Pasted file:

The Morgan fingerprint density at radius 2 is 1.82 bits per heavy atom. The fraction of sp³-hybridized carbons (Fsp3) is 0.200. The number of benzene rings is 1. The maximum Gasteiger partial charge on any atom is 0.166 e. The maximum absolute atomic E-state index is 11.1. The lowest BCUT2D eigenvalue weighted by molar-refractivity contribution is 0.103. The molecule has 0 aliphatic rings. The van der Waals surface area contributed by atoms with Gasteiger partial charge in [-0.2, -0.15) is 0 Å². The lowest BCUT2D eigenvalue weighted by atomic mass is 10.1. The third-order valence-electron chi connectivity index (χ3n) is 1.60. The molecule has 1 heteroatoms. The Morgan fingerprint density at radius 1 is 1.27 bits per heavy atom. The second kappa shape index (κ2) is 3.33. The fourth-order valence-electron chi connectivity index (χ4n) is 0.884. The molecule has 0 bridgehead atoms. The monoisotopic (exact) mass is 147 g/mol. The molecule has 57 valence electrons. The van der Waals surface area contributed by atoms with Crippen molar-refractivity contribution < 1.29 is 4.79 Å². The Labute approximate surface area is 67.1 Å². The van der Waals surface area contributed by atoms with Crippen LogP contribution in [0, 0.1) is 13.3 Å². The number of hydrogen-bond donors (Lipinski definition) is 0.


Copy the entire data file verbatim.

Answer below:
The Morgan fingerprint density at radius 2 is 1.82 bits per heavy atom. The fraction of sp³-hybridized carbons (Fsp3) is 0.200. The number of benzene rings is 1. The maximum Gasteiger partial charge on any atom is 0.166 e. The maximum absolute atomic E-state index is 11.1. The lowest BCUT2D eigenvalue weighted by molar-refractivity contribution is 0.103. The molecule has 0 aliphatic rings. The van der Waals surface area contributed by atoms with Gasteiger partial charge in [-0.2, -0.15) is 0 Å². The lowest BCUT2D eigenvalue weighted by atomic mass is 10.1. The third-order valence-electron chi connectivity index (χ3n) is 1.60. The molecule has 1 heteroatoms. The Morgan fingerprint density at radius 1 is 1.27 bits per heavy atom. The second kappa shape index (κ2) is 3.33. The fourth-order valence-electron chi connectivity index (χ4n) is 0.884. The molecule has 0 bridgehead atoms. The monoisotopic (exact) mass is 147 g/mol. The molecule has 57 valence electrons. The van der Waals surface area contributed by atoms with Crippen molar-refractivity contribution < 1.29 is 4.79 Å². The Labute approximate surface area is 67.1 Å². The van der Waals surface area contributed by atoms with Crippen LogP contribution in [0, 0.1) is 13.3 Å². The number of hydrogen-bond donors (Lipinski definition) is 0.